“Share the Road”; Frank’s Ride



“Share the Road”; Frank’s Ride

On September 4th, 2007, Frank Cabral took his last bicycle ride.  Frank was struck and killed by a motorist on Route 1 in Charleston RI.  He was 41 years yong.  He loved life, and truly lived it.

Frank’s memorial will start on September 13th, at 10am at Matunuk Beach School.  A beautiful 22.5 mile loop around Route 1.  There will be police at all major traffic sites.

Registration fee is $15.00 and includes: T-Shirt, memorial bracelet, bumper sticker, bottled drinks, and a protein bar.  All pre-registered riders will be eligible to win a Cannondale Rush (Lefty) XL mountain bike, to take home that day.  Please register by August 28th and specify your t-shirt size.  Mail your registration to Lori DiBiasio, 90 Sheffield St., Warwick, RI 02886.

Please feel free to call Lori at 401-738-7809 with any questions reguarding the ride.


  • Dennis
    Aug 6, 2008 at 4:26 am

    What ever happened to the motorist that killed this man?

  • Aug 6, 2008 at 4:36 am

    Frank Cabral was similarly honored at this year's Ride of Silence, a free event held annually in memory of cyclists similarly slain. A link was added in his name to the ROS website.

    Although bike deaths are relatively rare (44,000/year nationally/annually, 3rd leading cause of death in America), this does not exonerate RIDOT or RI's legislature from their responsibility to provide bikeable segments connecting all portions of the roadnet. Rt 1 in South County is no exception. Years ago plans were forwarded to provide a parallel on-off side street bikeway from Narragansett to Westerly, but, despite low cost and general enthusiasm, it hasn't happened. Such tragedies are the result.

  • Aug 6, 2008 at 4:39 am

    I don't know why my post was mangled upon sending. 2nd paragraph should have read…

    Although bike deaths are relatively rare (<700, nationally/annually) compared to motoring deaths (44,000/year nationally/annually, 3rd leading cause of death in America)…

  • Lori DiBiasio
    Aug 6, 2008 at 5:36 am

    To answer your question Dennis,the westerly women that struck and killed Frank is free of all charges,it first stated that she faced a 10 year sentence,right down to nothing.I would at least think she would have lost her license for 6 months,hundreds of hours of community service,and a drivers retraining course,after all speeding and driving in the breakdown lane is what killed my beautiful husband. Thank you for your concern Lori.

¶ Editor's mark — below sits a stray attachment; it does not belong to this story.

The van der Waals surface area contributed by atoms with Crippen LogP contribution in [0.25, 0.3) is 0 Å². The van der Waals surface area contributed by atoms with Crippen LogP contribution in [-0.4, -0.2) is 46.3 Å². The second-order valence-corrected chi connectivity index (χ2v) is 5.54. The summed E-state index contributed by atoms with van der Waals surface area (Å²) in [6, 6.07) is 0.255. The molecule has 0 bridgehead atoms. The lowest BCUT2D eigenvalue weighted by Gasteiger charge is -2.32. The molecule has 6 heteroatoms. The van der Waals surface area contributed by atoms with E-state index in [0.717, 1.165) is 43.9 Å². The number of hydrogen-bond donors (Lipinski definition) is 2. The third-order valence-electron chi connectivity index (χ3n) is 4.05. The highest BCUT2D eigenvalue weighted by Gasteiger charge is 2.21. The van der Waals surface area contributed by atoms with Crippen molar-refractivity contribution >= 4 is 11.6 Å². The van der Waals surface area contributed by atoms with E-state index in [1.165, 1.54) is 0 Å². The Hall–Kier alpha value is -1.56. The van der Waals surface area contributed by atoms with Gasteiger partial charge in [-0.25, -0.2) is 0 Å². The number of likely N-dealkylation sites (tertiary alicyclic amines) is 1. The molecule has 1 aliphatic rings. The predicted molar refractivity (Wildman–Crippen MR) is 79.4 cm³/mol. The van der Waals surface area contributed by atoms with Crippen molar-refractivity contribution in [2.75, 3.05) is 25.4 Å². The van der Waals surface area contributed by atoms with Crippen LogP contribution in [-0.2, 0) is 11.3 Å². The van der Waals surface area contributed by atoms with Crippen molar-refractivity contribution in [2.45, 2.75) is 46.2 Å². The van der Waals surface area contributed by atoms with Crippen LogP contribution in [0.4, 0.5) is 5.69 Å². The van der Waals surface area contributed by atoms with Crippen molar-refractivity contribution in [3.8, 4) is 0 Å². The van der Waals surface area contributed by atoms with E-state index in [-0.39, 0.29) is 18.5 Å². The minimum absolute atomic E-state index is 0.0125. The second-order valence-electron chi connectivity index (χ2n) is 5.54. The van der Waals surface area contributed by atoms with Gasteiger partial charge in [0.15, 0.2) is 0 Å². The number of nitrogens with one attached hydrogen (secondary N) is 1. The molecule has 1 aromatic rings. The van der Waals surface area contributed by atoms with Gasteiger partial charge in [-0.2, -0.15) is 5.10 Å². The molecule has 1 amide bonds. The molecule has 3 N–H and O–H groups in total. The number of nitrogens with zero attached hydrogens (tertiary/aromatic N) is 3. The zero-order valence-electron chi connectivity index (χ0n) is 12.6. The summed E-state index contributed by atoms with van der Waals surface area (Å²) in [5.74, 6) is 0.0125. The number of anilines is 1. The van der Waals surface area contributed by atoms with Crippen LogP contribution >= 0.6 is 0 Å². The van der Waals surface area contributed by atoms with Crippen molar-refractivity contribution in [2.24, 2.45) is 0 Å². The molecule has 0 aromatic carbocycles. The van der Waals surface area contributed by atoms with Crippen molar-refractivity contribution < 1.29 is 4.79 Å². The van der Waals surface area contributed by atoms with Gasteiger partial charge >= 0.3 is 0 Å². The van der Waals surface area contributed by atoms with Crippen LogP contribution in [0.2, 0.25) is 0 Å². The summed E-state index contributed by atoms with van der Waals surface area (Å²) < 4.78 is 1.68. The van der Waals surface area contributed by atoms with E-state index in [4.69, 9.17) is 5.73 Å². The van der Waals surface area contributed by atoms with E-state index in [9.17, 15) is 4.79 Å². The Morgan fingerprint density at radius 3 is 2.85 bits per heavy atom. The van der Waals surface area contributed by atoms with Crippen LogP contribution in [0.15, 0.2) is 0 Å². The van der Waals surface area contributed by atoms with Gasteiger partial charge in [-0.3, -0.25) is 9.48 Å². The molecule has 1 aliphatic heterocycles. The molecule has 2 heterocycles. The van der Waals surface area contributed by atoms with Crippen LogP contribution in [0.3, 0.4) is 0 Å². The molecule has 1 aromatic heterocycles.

• Aug 6, 2008 at 5:59 am


    Thank you for following up on this post. Even though we've never met, I'd like to add my condolences, be it quite belated, for your loss. It was truly needless and resulted from a person acting without regard towards other human beings. I'm sorry to say that this is a trend that has become all too common in America these days, it doesn't apply only to people's driving habits!

    This is one story I've tried to keep tabs on over the past year and have found it really frustrating trying to do so. I knew that the criminal charges had been dropped, but had yet to hear any result from the civil case.

    On more than one occasion, this case caused me sit back and think about how criminal charges are applied in our court system. I still haven't fully formed my opinion, but what I have come to believe is that a) people make mistakes and b) they should take responsibility for those mistakes. The woman driving the car in this case forever altered you and your family's life. Likewise, if she has any conscious at all, she has forever altered her life. But what is an appropriate punishment? The most comfortable punishment I've come up with is a lifetime ban on her drivers license. Will this generate a hardship on her life? Yes, but she killed someone and it was the result of negligence, not a freak accident. The big problem with this punishment is a lack of good public transportation, could she actually get around as necessary? I'm not sure. Either way, I've convinced myself that I could accept this punishment as fair, had I been the one driving the car.

  • Lori DiBiasio
    Aug 7, 2008 at 8:38 am

    Mark,if I had commited vehicular manslaughter,I would voluntarly turn in my drivers licence,having a driving licence comes with a major responsibility,a car is a weapon if not handled correctly ,it kills.This careless, thoughtless,senseless,unthinking catastrophic act, took a precious life.So my question still remains,who holds the responsibility here,who will be held accountable for such a high degree of negligence? What is the penalty,a slap on the wrist?This has crippled our family and friends,the day I lost Frank my heart burst,Frank always said "Love is a Journey,as is Life" that has no end.Someone ended our journey for us. Lori.

  • Linda Rossi
    Aug 7, 2008 at 9:06 am